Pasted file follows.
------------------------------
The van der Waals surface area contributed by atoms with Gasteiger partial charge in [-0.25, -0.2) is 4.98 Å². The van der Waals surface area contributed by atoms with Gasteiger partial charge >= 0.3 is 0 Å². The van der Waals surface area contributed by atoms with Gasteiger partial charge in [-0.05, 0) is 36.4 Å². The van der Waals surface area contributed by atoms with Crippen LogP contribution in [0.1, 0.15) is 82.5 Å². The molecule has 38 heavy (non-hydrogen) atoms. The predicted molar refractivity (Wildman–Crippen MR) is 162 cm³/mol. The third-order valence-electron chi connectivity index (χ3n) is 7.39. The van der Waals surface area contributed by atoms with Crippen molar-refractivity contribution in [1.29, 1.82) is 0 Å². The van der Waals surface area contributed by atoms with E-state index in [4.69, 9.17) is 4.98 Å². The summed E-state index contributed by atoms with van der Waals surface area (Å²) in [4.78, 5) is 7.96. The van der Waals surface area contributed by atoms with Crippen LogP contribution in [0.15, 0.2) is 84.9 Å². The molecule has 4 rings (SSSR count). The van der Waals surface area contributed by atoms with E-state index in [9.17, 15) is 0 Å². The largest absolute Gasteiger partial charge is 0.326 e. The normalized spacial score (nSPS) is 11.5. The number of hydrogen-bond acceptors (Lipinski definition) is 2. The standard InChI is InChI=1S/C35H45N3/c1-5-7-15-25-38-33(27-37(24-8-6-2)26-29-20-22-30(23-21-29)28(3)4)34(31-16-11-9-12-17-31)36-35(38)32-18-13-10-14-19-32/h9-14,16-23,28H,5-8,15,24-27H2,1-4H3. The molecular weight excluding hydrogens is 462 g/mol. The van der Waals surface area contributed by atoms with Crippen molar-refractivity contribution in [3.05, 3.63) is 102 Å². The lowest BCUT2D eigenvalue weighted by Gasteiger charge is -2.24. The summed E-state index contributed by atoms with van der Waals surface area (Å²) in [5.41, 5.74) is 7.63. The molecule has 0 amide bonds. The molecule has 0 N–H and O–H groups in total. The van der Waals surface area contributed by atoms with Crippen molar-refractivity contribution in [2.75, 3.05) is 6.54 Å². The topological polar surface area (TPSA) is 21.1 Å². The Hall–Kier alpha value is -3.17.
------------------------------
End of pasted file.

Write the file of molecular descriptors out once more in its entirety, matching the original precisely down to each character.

The van der Waals surface area contributed by atoms with Gasteiger partial charge in [-0.25, -0.2) is 4.98 Å². The van der Waals surface area contributed by atoms with Gasteiger partial charge >= 0.3 is 0 Å². The van der Waals surface area contributed by atoms with Gasteiger partial charge in [-0.05, 0) is 36.4 Å². The van der Waals surface area contributed by atoms with Crippen LogP contribution in [0.1, 0.15) is 82.5 Å². The molecule has 38 heavy (non-hydrogen) atoms. The predicted molar refractivity (Wildman–Crippen MR) is 162 cm³/mol. The third-order valence-electron chi connectivity index (χ3n) is 7.39. The van der Waals surface area contributed by atoms with Crippen molar-refractivity contribution in [1.29, 1.82) is 0 Å². The van der Waals surface area contributed by atoms with E-state index in [4.69, 9.17) is 4.98 Å². The summed E-state index contributed by atoms with van der Waals surface area (Å²) in [4.78, 5) is 7.96. The van der Waals surface area contributed by atoms with Crippen LogP contribution in [0.15, 0.2) is 84.9 Å². The molecule has 4 rings (SSSR count). The van der Waals surface area contributed by atoms with E-state index in [9.17, 15) is 0 Å². The largest absolute Gasteiger partial charge is 0.326 e. The normalized spacial score (nSPS) is 11.5. The number of hydrogen-bond acceptors (Lipinski definition) is 2. The standard InChI is InChI=1S/C35H45N3/c1-5-7-15-25-38-33(27-37(24-8-6-2)26-29-20-22-30(23-21-29)28(3)4)34(31-16-11-9-12-17-31)36-35(38)32-18-13-10-14-19-32/h9-14,16-23,28H,5-8,15,24-27H2,1-4H3. The molecular weight excluding hydrogens is 462 g/mol. The van der Waals surface area contributed by atoms with Crippen molar-refractivity contribution in [3.05, 3.63) is 102 Å². The lowest BCUT2D eigenvalue weighted by Gasteiger charge is -2.24. The summed E-state index contributed by atoms with van der Waals surface area (Å²) in [5.41, 5.74) is 7.63. The molecule has 0 amide bonds. The molecule has 0 N–H and O–H groups in total. The van der Waals surface area contributed by atoms with Crippen molar-refractivity contribution in [2.75, 3.05) is 6.54 Å². The topological polar surface area (TPSA) is 21.1 Å². The Hall–Kier alpha value is -3.17.